With the respective systems of both teams, whoever was able to have more players overcome their direct opponents in their respective one-versus-one battles was always likely to have a much better chance of winning the game. A key area for doing so was out wide, with the wing-backs of both teams being given the task of providing defensive security as well as offensive width.
It was a clear ploy by Evans’ men to look to try and overload the Ipswich wing-backs when the home side had the ball. Particularly on Edwards’ side, they would look to capitalise on his traditional position being as a winger, and therefore target him with their attacks as opposed to the full-back by trade Vincent-Young. They would do so by looking to play into the space behind Edwards in transition, however they let themselves down through either poor execution of passes or a lack of understanding of positioning.
In the first example of such a tactic below, as soon as O’Keefe receives the ball in the centre of the pitch it is clear that Fuller is instantly looking to run beyond Edwards and raid into the space he has vacated behind him, indicated by the blue square. Whilst Edwards has not yet recognised the danger behind him, Fuller has already started his run and thus given himself a head start. As it is, a combination of both the pass from O’Keefe being too heavy and smart positioning by left-sided central defender James Wilson did not see Fuller able to capitalize on such a pass, however the Gills were clearly looking to dominate in such areas of the pitch.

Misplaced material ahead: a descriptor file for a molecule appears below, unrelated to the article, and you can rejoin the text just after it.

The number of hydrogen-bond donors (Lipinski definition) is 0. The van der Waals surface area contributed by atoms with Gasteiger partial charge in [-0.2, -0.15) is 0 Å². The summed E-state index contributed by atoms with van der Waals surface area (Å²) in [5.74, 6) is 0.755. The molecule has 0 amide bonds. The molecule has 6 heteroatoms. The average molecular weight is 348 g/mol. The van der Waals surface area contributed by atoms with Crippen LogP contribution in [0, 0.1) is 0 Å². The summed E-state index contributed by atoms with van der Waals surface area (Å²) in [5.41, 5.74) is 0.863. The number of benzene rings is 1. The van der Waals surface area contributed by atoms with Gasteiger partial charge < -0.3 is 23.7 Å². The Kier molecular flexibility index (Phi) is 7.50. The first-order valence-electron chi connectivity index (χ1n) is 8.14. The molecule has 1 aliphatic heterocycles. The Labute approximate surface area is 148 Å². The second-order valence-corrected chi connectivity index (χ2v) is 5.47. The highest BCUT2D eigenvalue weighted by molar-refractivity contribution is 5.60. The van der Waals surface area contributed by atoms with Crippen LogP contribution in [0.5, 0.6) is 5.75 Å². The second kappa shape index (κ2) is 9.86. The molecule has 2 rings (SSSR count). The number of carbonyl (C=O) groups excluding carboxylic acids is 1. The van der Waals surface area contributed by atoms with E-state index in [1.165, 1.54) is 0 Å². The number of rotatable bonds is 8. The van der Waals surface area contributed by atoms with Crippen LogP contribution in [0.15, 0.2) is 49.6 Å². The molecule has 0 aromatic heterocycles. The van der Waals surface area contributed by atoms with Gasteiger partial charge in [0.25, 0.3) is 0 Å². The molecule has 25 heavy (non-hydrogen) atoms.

Another way in which the hosts looked to attack from wide areas was through the stepping out of defence with the ball by their wide central defenders, much like the now well-known tactic adopted by the trailblazers of overlapping centre-backs, Sheffield United. They would position their ball-near wing-back aggressively in order to pin back Town’s wing-back, which would create space for the central defender to step into and look to build from.
In one such instance below, left-sided centre-back Connor Ogilvie, having gained possession, advanced out of defence with the ball as he looked to drive his team forward. As Vincent-Young was preoccupied with wing-back Tom O’Connor being situated high and wide on the touchline, this prevented him from engaging the defender, and so forced Jackson to track him instead – thereby reducing Town’s threat on the counter-attack. As Ogilvie is able to step beyond Jackson, this creates a 2v1 in favour of Gillingham, however yet again they let themselves down through an inability to move the ball cleverly enough or with sufficient precision.